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An analogy (metaphor?) to explain the difficult-to-understand

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An analogy (metaphor?) to explain the difficult-to-understand
Heidi, after an exhausting night of sleeping. 😊

Even though our kids had almost moved out when we got our dog, she behaves as if they still live with us. She gets understandably excited when they come over (extra attention for her!) but also gets unexpectedly concerned when they leave.
 
She looks for them and whines.
 
It could be her instinct to herd. She wants everyone in a single place so she can stand guard. It’s like she needs to know where everyone is before she can relax.
 
Heidi is a great analogy for our bodies.
 
If that confused you, let’s look at it another way. Think about an army commander: feel the difference in his/her mental state between when the location of all the troops are known vs when one or more troops are not in communication.
 
What if our bodies are happier/more regulated when we have a sense of where all of our body parts are in space?

Eureka! That’s proprioception.

Quotes
Eureka! - I have found it!
~Archimedes
 
People think of these eureka moments and my feeling is that they tend to be little things, a little realisation and then a little realisation built on that.
~Roger Penrose



Action Ideas
I’ve always struggled to understand proprioception and its implications but seeing Missy H pace room to room after our kids leave helped me to understand the tension in a body that is trying its best to ‘herd’ all of the body parts into a known/safe location. Our body would be searching for input.
 
For some, extra input is needed to signal to the brain where a body part is in space. Two ways to increase that input is through joint traction and joint compression.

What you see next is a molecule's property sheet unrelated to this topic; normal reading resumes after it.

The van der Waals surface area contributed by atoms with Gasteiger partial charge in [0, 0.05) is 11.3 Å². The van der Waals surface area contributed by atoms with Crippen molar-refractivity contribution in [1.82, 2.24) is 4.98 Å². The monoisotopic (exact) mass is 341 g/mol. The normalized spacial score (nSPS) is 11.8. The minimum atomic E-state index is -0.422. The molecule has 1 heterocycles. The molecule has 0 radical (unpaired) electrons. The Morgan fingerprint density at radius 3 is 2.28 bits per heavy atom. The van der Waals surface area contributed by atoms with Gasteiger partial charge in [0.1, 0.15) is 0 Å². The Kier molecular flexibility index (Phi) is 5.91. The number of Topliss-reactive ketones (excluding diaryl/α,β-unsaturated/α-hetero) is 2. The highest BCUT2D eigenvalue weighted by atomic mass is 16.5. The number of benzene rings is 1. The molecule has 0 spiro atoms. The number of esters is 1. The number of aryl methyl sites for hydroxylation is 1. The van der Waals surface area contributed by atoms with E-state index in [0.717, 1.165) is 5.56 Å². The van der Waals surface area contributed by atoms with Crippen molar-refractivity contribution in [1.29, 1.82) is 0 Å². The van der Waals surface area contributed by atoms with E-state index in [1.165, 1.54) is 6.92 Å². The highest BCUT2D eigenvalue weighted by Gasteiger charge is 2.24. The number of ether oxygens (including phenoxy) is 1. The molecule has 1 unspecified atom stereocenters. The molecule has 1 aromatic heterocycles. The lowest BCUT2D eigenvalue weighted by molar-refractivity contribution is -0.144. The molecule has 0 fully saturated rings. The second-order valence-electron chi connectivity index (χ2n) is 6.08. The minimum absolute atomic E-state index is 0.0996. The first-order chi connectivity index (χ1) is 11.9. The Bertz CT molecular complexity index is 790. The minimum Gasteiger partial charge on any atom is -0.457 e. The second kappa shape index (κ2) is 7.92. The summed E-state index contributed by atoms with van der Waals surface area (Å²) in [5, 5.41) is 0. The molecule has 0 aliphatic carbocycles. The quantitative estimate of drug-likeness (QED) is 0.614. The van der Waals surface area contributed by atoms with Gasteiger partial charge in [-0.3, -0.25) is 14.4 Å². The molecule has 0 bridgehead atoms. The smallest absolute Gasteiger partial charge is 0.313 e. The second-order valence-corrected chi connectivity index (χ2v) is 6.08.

Joint traction is when there is pressure pulling a joint apart. Think about the arms when swinging from monkey bars. Or if someone is draped over the side of a chesterfield, with their legs dangling. I didn’t read anything to back this, but spinning with your arms out and hand flapping would produce joint traction.
 
Joint compression is the opposite. Pressure is applied inwards from either side of the joint. Think jumping on a trampoline, running, skipping, handstands and bike riding. Headstands compress arms as well as neck joints.
 
To do a joint compression to another person, begin by asking for permission to do the activity, in this case, the shoulder joint. Place one hand on the shoulder to stabilize. Place the other hand on the upper arm. Then move the upper arm towards the shoulder in 5-10 controlled, quick, gentle moves.  For more detailed descriptions/videos, see the websites listed at the end of the newsletter.
 
For a different type of compression, check out our pressure vests. The body piece can be used alone or the shoulder straps can be added. Also, you can easily cut our pressure vests to be shorter for a better fit.
 
Have a week where the push-and-pull of life leaves you feeling calm and happy.

Providing calmness & comfort, learning & laughter,
.
InnovAID Inc.
www.InnovAID.ca

P.S. Have you found a good way to describe/understand proprioception? How do you explain it to people? For whatever reason, it’s been an elusive term for my brain to understand. Maybe your explanation of it will finally have me understand it more fully.


Websites for this article
http://asensorylife.com/joint-traction-and-compression.html List of activities that include traction and compression.
https://www.youtube.com/watch?v=3dC5T-KFzko traction of the legs
https://www.youtube.com/watch?v=ujVduxP5TXQ traction of the legs
https://kidsplaysmarter.com/joint-compressions-calming/ General info. Also contains video of how to compress arms.
https://www.advocatehealth.com/assets/documents/subsites/luth/downsyndrome/joint-compression_upper-body-final.pdf Handout to share about compression.

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